Dealing with litter along the Antonine Wall.

Volunteers have been doing battle with litter along the Antonine Wall.

The Roman fortification, which ns 37 miles from Bo’ness to Old Kilpatrick, was chosen as the launch site for National Spring Clean 2009.

Schools, youth clubs, community groups and individuals will be involved in litter picks across the country over the next month.

So far, more than 35,000 people have signed up for the Spring Clean, organised by Keep Scotland Beautiful.

John Summers, chief executive of Keep Scotland Beautiful, said: “It is amazing to see today, what the Romans achieved by working together, and if we do the same, work together to combat littering, then maybe we can leave a legacy of a litter-free Scotland.


National Spring Clean 2009 is a great opportunity for groups of people to really make a difference to the environmental quality of Scotland.”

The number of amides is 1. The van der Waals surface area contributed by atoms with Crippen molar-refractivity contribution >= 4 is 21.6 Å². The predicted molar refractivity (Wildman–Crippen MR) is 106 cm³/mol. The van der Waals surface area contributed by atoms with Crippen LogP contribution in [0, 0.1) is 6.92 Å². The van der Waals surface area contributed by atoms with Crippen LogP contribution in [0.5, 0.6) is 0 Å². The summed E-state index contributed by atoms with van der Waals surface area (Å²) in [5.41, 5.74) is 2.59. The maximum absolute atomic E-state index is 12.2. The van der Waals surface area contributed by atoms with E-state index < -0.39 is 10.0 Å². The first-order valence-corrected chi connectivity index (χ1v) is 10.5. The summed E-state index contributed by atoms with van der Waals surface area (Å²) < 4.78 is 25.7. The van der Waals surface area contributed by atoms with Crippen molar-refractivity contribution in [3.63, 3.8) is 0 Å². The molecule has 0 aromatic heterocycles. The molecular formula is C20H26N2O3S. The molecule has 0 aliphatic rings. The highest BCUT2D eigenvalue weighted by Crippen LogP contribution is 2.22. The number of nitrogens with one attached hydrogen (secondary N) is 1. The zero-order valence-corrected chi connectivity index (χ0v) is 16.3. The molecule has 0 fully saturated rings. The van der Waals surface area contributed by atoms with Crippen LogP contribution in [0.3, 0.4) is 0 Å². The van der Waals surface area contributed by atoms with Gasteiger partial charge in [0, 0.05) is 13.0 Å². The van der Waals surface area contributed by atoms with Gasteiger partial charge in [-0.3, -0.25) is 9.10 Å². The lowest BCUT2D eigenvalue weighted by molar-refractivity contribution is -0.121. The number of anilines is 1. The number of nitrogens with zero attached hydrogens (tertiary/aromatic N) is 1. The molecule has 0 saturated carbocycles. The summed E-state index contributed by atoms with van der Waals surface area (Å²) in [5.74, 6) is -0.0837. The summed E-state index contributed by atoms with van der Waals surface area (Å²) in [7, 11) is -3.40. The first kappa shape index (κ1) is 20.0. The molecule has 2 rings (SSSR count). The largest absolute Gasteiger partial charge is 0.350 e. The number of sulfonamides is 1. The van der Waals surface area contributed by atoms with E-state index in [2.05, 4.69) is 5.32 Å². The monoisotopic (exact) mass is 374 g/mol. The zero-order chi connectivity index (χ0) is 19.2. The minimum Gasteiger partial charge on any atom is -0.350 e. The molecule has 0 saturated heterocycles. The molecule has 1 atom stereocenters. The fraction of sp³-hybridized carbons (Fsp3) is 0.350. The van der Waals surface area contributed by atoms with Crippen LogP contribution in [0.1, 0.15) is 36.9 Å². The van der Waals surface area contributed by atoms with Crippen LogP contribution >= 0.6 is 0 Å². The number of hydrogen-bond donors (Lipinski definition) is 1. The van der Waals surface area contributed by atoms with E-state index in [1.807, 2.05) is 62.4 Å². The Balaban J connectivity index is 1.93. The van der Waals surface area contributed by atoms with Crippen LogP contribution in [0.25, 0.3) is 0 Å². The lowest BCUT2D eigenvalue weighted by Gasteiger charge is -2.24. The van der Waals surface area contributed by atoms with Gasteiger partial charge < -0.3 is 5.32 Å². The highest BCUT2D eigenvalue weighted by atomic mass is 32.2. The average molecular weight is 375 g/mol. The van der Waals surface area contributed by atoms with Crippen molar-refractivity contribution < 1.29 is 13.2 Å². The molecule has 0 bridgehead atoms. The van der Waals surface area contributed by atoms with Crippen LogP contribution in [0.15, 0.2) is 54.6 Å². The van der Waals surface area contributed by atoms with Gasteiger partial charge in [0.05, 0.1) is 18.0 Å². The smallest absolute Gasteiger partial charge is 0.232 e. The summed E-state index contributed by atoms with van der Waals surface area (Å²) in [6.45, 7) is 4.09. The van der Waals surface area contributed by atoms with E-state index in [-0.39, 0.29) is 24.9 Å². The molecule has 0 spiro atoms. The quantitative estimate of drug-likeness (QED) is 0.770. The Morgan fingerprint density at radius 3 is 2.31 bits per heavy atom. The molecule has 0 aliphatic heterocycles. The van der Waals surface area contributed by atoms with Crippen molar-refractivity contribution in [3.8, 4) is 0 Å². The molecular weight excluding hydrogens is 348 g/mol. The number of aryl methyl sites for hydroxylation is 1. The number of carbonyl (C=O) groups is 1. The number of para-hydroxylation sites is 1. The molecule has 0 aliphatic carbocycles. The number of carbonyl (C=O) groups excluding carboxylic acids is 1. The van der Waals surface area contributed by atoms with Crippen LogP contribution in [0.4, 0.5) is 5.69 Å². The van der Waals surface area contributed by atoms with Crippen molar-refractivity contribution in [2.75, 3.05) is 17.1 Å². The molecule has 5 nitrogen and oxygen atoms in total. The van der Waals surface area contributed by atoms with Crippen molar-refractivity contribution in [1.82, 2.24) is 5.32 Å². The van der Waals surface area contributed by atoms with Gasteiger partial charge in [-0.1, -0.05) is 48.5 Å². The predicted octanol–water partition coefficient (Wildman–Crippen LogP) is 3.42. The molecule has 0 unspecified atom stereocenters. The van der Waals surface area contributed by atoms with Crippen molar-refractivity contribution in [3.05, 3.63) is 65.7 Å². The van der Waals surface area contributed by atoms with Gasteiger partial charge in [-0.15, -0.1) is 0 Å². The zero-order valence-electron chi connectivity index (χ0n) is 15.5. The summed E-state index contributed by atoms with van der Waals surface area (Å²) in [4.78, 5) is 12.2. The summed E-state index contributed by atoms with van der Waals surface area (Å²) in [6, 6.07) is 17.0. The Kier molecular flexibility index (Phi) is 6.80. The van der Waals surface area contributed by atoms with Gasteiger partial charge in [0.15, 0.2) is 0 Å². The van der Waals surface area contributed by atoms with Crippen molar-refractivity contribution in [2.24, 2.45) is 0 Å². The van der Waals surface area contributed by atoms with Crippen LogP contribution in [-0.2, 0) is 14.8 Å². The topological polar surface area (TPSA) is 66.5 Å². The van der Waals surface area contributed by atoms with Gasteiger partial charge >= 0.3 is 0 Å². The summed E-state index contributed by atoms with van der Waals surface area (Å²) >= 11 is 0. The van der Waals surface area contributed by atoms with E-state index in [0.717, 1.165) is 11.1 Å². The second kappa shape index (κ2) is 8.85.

Environment Secretary Richard Lochhead added: “Scotland’s natural environment is worth around £17bn to our economy and the cost to our local authorities for street cleansing alone is now over £100m per annum.

“Litter is a problem which cannot be ignored.

“We want as many people as possible to get involved in this year’s campaign. It offers people throughout Scotland the opportunity to restore a sense of community pride and clean up their neighbourhoods for themselves and visitors to our country.”

Meanwhile, a campaign to encourage people to reduce, reuse and recycle the packaging that comes with their everyday products has been launched.

The initial stages of the Positive Package drive will focus on Easter egg wrapping.

Environment Minister Roseanna Cunningham launched the campaign at Oakbank Primary in Perth.

She said: “Packaging is a key area in relation to waste. Some packaging helps protect products and can make them last longer, which can reduce waste. Equally, though, excess packaging is wasteful.”

Dr Nicki Souter, from Waste Aware Scotland, said: “There are many things we can all do to limit the amount of waste that packaging generates, such as looking for products with less packaging or reusing things like carrier bags and refillable products.

“Over and above that, we can also all recycle more of our packaging, as this can then be used again to make new products.”